More than 40 people died as a result of massive floods that devastated Northeastern India and Bangladesh, leaving millions of homes under water and structural damage to transportation routes, among other serious damages, reported authorities in their respective countries.
Water Crisis Hits Indian States
In the Indian state of Assam, at least nine people were killed in the floods and 2 million had their homes submerged, according to the state disaster management agency.
At least 21 people have been killed by lightning in Bangladesh since Friday, and four people died in landslides, police officials said.
The flooding in Bangladesh, described by a government expert as potentially the country's worst since 2004, was exacerbated by runoff from heavy rains in the Indian mountains.
Four other people were killed when landslides hit their homes on the hillsides of the port city of Chittagong, Bangladesh's second largest city. It is located in the eastern part of the Asian country.
At least 16 people have died since Thursday in India's remote Meghalaya, the state's chief minister, Conrad Sangma, wrote on Twitter after landslides and rivers flooded roads.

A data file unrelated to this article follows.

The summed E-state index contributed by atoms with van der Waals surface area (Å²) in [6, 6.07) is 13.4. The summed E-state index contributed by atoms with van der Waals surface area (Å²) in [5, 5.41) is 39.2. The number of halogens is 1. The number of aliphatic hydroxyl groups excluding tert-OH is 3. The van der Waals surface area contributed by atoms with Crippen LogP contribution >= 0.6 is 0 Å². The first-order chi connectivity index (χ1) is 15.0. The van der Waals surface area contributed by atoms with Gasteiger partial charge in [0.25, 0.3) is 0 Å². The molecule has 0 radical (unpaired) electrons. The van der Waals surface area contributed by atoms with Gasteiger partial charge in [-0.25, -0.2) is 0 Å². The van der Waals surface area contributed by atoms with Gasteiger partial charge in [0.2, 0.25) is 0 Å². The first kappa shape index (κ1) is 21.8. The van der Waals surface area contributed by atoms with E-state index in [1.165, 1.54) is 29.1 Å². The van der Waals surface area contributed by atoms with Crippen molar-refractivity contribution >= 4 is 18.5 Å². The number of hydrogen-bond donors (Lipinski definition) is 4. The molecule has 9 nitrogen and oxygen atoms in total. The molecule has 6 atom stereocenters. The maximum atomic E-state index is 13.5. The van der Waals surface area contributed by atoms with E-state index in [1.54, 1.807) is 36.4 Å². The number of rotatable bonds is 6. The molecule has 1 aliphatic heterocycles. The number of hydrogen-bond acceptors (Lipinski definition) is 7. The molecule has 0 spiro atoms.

The Brahmaputra River, one of Asia's largest, broke its mud dams and flooded 3,000 villages and farmland in 28 of Assam's 33 districts.
"The volume of rainfall is unprecedented," said Sanjay O'Neil, a weather station official in Gauhati, the capital of Assam. "We expect moderate to heavy rains in several parts of Assam through Sunday", he added.
Incessant rains lashed India for five consecutive days and canceled several train services. Floodwaters submerged an entire railway station at Halfong in southern Assam and dumped mud and silt along the railway tracks.
Widespread flooding caused by monsoon rains has stranded nearly 6 million people in the two countries.In low-lying areas of Bangladesh, districts near the border with India have been the worst affected.